Mon | Sep 26, 2022

Rastas welcome national honour for pioneer Howell

Published:Saturday | August 13, 2022 | 12:06 AMAinsworth Morris/Staff Reporter
Frederick Findley standing on the steps by the foundation of where Leonard Percival Howell’s house stood before it deteriorated.
Frederick Findley standing on the steps by the foundation of where Leonard Percival Howell’s house stood before it deteriorated.
An artist’s impression of Leonard P. Howell, who is widely regarded as the founder of Rastafarianism.
An artist’s impression of Leonard P. Howell, who is widely regarded as the founder of Rastafarianism.


Nigel Jones, a Rastafarian living metres away from Pinnacle in 
St Catherine, believes Leonard Howell is worthy of the honour.
Nigel Jones, a Rastafarian living metres away from Pinnacle in St Catherine, believes Leonard Howell is worthy of the honour.
The structure which once served as a temple in the Pinnacle commune during better days.
The structure which once served as a temple in the Pinnacle commune during better days.
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Rastafarian faithful have hailed the posthumous national honour to be bestowed on the religion’s founder, Leonard Percival Howell, as an atonement of sorts and a tectonic shift from the bitter days that characterised the movement’s infancy and its early relationship with the State decades ago.

Howell, who died 41 years ago, will this October be inducted into the Order of Distinction in the rank of Officer for pioneering the development of the Rastafari philosophy.

Although born into an Anglican family on June 16, 1898, Howell broke ties and established the first Rastafarian community with about 4,500 members and created the Pinnacle commune in the cool hills of Sligoville, St Catherine, overlooking the buzzing towns of Spanish Town and Kingston with a breath-taking view that brings peace to one’s soul.

Pinnacle grew into becoming a self-reliant community with farmers who created a sustainable culture. There were also skilled craftsmen and women who shared a faith under the motto ‘One God, One Aim, One Destiny’.

The destruction of Pinnacle, started by the colonial authorities in 1954, and the dispersal of its members, caused the Rastafarian doctrine to spread into more communities such as Waterloo and Tredegar Park in St Catherine and communities in west Kingston.

Howell died on February 25, 1981.

Frederick Findley, the sole Rastafarian still living at Howell’s stomping ground, said the honour was long in coming.

“I am happy he is being recognised now. It is a good thing for our community and he did a lot for Rastafarians and fighting for our rights and freedom,” the 68-year-old Findley told The Gleaner.

Findley recalled being introduced to Howell in the 1970s after expressing an interest in joining the Rastafarian community in his youthful days.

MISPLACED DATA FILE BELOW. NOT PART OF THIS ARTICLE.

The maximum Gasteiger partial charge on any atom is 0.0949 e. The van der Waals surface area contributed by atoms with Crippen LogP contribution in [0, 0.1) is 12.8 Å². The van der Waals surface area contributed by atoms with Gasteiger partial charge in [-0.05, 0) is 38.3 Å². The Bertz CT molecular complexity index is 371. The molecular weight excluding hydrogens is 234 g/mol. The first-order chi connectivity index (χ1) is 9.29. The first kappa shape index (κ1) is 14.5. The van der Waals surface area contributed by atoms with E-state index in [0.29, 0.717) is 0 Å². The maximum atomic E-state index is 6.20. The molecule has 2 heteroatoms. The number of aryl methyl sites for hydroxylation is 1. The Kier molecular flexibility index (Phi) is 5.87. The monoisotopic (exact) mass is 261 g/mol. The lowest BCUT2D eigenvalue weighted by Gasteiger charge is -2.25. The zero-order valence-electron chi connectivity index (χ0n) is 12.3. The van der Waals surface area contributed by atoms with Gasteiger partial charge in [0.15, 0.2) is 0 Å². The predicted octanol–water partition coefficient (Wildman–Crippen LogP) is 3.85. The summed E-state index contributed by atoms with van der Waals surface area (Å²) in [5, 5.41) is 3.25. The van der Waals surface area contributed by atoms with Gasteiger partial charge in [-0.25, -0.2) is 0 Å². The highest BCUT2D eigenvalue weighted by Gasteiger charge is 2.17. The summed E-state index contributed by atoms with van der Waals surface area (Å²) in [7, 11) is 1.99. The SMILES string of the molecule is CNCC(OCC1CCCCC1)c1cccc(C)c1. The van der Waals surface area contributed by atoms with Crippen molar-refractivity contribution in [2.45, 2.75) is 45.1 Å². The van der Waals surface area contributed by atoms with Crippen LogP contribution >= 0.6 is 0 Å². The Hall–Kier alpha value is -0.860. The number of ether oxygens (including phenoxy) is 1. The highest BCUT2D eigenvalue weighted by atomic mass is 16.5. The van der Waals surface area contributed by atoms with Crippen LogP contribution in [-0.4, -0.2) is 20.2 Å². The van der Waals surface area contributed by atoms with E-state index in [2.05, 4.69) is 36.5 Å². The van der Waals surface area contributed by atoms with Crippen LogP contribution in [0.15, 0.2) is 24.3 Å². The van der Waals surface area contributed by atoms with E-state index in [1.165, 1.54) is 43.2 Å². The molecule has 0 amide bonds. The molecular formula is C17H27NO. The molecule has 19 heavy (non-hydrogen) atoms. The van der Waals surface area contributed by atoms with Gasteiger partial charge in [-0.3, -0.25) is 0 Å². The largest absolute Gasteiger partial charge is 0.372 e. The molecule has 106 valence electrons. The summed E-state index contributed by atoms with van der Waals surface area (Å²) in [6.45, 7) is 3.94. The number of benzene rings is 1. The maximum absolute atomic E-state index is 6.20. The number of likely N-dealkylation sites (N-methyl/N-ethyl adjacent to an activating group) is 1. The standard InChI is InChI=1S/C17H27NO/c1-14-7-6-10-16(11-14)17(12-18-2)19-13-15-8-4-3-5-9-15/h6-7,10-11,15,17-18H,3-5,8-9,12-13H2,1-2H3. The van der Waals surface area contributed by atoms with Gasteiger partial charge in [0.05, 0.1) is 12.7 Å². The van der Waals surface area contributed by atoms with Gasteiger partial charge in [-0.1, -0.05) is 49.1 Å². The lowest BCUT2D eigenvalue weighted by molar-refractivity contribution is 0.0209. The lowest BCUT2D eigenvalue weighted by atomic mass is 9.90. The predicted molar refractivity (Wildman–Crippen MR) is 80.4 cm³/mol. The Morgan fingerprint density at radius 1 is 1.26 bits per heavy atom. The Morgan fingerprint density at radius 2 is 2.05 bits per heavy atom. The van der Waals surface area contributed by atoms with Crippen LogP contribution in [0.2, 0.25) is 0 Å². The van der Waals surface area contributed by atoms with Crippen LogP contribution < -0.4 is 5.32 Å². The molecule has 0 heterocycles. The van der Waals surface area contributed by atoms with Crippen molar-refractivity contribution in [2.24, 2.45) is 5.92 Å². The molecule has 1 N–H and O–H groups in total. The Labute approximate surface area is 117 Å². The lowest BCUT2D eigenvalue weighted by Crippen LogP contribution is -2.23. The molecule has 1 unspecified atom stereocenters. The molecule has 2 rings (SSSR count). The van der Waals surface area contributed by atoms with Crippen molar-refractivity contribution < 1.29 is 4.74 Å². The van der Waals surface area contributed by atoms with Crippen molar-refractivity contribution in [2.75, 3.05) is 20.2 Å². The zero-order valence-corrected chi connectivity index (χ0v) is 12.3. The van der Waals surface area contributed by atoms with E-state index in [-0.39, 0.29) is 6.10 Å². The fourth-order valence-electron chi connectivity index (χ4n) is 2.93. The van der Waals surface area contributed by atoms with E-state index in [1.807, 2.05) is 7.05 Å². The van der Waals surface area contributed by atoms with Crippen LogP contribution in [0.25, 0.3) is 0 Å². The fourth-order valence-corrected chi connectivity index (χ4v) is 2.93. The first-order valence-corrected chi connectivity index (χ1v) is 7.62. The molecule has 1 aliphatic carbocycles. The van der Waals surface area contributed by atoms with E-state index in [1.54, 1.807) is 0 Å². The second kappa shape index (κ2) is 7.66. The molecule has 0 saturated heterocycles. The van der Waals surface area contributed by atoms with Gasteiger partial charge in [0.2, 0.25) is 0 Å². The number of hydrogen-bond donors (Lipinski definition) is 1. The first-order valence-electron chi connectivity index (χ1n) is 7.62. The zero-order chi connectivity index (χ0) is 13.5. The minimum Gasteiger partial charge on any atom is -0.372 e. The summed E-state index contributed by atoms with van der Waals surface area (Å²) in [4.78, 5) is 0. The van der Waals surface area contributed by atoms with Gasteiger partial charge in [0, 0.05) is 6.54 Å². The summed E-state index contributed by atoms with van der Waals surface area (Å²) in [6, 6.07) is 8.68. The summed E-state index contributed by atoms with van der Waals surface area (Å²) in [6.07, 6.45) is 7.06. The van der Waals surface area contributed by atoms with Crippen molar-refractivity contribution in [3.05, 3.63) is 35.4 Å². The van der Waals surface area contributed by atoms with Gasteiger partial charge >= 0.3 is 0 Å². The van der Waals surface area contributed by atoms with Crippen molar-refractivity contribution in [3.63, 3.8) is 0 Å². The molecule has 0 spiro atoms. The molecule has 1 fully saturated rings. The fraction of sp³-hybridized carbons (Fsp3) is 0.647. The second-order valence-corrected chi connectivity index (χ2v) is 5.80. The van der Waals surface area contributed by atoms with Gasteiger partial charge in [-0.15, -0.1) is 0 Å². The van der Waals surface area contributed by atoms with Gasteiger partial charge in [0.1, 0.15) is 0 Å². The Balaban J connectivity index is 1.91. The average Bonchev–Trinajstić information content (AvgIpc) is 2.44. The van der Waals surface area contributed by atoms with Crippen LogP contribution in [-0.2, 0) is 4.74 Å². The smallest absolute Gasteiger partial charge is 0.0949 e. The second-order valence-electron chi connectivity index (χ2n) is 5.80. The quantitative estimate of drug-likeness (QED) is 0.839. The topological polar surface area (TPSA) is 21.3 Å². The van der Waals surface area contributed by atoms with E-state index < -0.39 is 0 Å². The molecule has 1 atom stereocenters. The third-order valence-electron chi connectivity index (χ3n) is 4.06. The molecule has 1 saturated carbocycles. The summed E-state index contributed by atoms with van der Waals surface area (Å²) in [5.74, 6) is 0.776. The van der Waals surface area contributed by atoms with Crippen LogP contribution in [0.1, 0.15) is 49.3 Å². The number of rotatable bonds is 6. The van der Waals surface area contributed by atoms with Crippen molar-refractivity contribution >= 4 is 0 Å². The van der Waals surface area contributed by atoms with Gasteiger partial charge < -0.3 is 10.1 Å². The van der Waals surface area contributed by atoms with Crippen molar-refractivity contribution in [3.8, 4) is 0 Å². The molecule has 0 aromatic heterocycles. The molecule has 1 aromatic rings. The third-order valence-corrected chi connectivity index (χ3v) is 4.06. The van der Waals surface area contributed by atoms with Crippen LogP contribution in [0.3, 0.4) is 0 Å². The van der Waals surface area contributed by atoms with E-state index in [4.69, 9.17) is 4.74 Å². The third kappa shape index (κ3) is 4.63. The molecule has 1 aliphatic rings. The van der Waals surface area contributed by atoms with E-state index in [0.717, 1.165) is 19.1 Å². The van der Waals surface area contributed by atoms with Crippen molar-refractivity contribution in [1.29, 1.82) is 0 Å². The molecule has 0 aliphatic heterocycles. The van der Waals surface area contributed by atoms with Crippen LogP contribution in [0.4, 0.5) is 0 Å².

He would subsequently regularly take the miles-long trek from Kingston to Pinnacle to chant with Howell and other Rastafarians.

“Mi did young, and I forward up here. A never so di road [did] stay. Dem days deh was stone and bush. Dem deh was donkey cart days,” he recalled before showing The Gleaner the foundation of Howell’s house at the location.

Findley bemoaned the fact that the once-sustainable community Howell built is now left solely to him to carry its flag. The COVID-19 pandemic, he said, made things worse for the already-declining Pinnacle.

“Since the COVID, di Rasta dem hardly come here anymore. Di Rasta dem get weak! Every 16th of June, Howell’s birthday, we used to meet here and keep a little vibes, but, since COVID, that stop happening. The last time is only a couple brethren and sistren remember and come fi wi try keep the tradition alive,” he said.

The once-thriving settlement, which had hosted a library and a museum during its heyday, is now a shadow of its former glory.

Vandals and thieves have also plagued the area, stealing stones and other treasured items from Pinnacle as its landmark structures crumbled over time.

Findley wants the Government and heritage interest groups to breathe new life into Pinnacle and have it buzzing again as a tourist attraction and as a retreat for Rastafarians to meet and worship.

Perhaps the darkest period for Rastafarians in the island was between Thursday, April 11 and Friday, April 12, 1963, when bloody violence flared up in Coral Gardens, then a farming community nearly 10 miles to the east of Montego Bay, St James.

It resulted in the death of eight persons and injuries to hundreds, and severe destruction of a Rastafarian camp by members of the security forces, who were accused of human and constitutional rights violations.

In April 2017, Prime Minister Andrew Holness apologised for the State’s role in the Coral Gardens Massacre and promised compensation to victims and families of the deceased.

“[It] was wrong and should never be repeated,” the prime minister said about the 1963 Good Friday attack – later dubbed Bad Friday.

“The victims of the Coral Gardens Massacre suffered an unimaginable atrocity at the hands of the State. Though decades late, the apology given by the PM and the measures announced to compensate the survivors and their families were a welcome first step,” former Jamaicans for Justice Executive Director Rodje Malcolm later said.

Nigel Jones, a Rastafarian living metres away from Pinnacle, was elated when it was revealed on Independence Day a week ago that Howell would be accorded the national honour.

“Mi nuh know him personally, but mi have whole heap a history on him. He’s a man weh take up certain tradition and thing, so him deserve it, y’know. Him defend certain rights fi black people and African heritage,” Jones said.

“A lot of it is meaningful to me, even the brutality with police, and we see it a manifest today same.”

ainsworth.morris@gleanerjm.com